Sit Down Comedy … September 6th, 2019

Jonathots Daily Blog

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Sit Down Comedy

Everyone sing along!

He’s a racist

She’s a racist

You’re a racist

I’m a racist

Wouldn’t you like to be a racist too?

Show your faces

Come be a racist

From all places

We are all racists.

Sitting on a park bench, a dog walks by, thistles stuck in its fur, dried fecal matter on its leg hair. Our reaction? “Poor puppy.” Matter of fact, we might look through our pockets to see if we might have a snack to offer the unfortunate creature.

Same day, same park.

A homeless man strolls by—dirty pants, nine-day-old growth of beard and tousled hair. We look at him and conclude, “Goddam bum.”

You see, it doesn’t matter what color we are. It isn’t as if white people don’t hate white people or black, black. Brown folks hate the various shades of beige, Asians attack Asians, and the Cherokee nation, the Navajo tribe.

It is not a color issue.

It is not a culture situation. It’s not a religious affiliation. After all, the Baptists bicker with the Baptists, the Catholics abuse their own, the Jews pull rank on one another and the Muslim terrorists kill more Muslims than Christians.

Staying with that dog example, if we were dogs, the human race would be pit bulls, adamantly insisting that the problem is not our breed, but rather, how we were trained.

Candidly, it wouldn’t matter if we finally found a way through eugenics to come up with one, single color for all Homo Sapiens. We would still commence murdering one another over eyebrows.

It may seem easier to blame it on color scheme, religion or patriotism, but we all are human racists. Allegedly, the first murder was committed by one brother on another brother.

In other words, they looked alike.

If we don’t get rid of human racism—an ironic hatred for our own beings—we will never be able to overcome the lack of similarities accomplished by evolution.

Here’s what causes human racism, if you’re interested in actually addressing it and once and for all identifying it in your being:

1. I need to be special.

Actually, you’re not, my friend—not unless you decide to do or be something special to the world around you.

2. I need to stand out.

The chances of that happening are few, and then could always be caused by your iniquity instead of your contribution to goodness.

3. I need to withhold praise just in case…

Yes, because you’re frightened that you won’t be appreciated enough, you decide to keep focus on yourself instead of valuing the gifts of others, even when their inspiration has benefitted you.

4. I need to hurt somebody.

Perhaps you prefer to do it in a civil way, using gossip or innuendo, but if necessary—if you find others completely annoying—you are willing to kill them for the cause of your country, your family or your Christ. So please, trace racism back to where it began:

Despising others because we’re dissatisfied with ourselves.

 

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Assumed Supremacy… March 26, 2013

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classroomThirty excited children in a classroom–wiggling, squirming, trying not to talk out loud for fear of correction, waiting for the school day to begin.

The teacher stands, calms down the hum of thrill and says, “Repeat after me: I am special.”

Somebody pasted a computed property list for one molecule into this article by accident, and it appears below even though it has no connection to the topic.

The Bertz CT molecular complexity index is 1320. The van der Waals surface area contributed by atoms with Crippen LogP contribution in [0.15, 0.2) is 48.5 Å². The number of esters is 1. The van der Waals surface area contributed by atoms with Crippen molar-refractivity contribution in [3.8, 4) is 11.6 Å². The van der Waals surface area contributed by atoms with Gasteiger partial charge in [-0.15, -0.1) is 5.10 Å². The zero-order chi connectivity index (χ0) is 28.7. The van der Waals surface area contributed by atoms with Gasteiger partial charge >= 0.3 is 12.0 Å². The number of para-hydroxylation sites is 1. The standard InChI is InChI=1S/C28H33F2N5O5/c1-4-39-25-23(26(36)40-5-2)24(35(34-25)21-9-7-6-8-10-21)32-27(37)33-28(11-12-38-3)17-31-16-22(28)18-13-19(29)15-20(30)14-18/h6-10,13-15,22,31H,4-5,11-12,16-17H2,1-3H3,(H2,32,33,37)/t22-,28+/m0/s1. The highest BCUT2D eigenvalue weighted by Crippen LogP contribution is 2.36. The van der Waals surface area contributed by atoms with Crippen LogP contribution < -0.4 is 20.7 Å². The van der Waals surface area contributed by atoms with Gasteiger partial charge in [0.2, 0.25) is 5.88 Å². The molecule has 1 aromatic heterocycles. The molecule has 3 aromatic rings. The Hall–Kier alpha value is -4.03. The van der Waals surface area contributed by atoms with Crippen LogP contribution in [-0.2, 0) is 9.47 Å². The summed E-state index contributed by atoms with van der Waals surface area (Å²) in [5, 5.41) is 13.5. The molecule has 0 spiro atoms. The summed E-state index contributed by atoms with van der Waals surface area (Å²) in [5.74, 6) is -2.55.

Thirty young voices respond in unison.

The teacher continues. “I am unique.”

Again, a chorus of youngsters faithfully parrot the phrase.

The teacher concludes, “People need to accept me.”

As the classroom finishes the last phrase, they cheer and clap their hands. Thus begins the school day.

There is an assumed supremacy being passed on in our time under the guise of establishing good self-esteem.

It began in the Garden of Eden when Eve was tempted, convinced that eating some magical fruit would make her smarter. It continued with her sons battling for supremacy, ending in a notorious murder.

Moving along in history, you had Pharoah, who needed to oppress the Jewish nation in order to confirm his own dominance. Alexander proclaimed himself Great to get license to conquer and oppress the world.

Even though we are an honorable nation, our history is speckled with an inclination to be superior, whether it was the Native Americans, the blacks from Africa, the Chinese–well, each and every country arriving here had to take its turn at being presumed inferior.

It was the byline of a man named Adolph, who rose to power in Germany by telling the populace that they were “special, unique and people needed to accept them.” In the process of establishing this assumed supremacy, other folks needed to be shoved into gas chambers to confirm the concept.

You can see, it is a dangerous philosophy. It is a mindset that causes people to settle in, accepting their own eccentric behavior instead of soul-searching for better choices. It is a universal drug of words poured into the mainstream of entertainment and education, which dopes up the public to believe that since “we were born” some certain way, there really is no need to be “born again.

Any sensation of supremacy will eventually need to reinforce its point with violence. Any challenge to our supremacy will require that we defend ourselves and commit acts of treachery. We will end up surprising ourselves with how bigoted, angry and frustrated we are if we persist in pursuing the false premise that “we are fine as we are.”

A certain amount of dissatisfaction is necessary to find lasting satisfaction. So since this pseudo self-esteem has come in the front door of our culture, what can we do to address it kindly, but usher it out the back door?

That sounds like a great topic for tomorrow.

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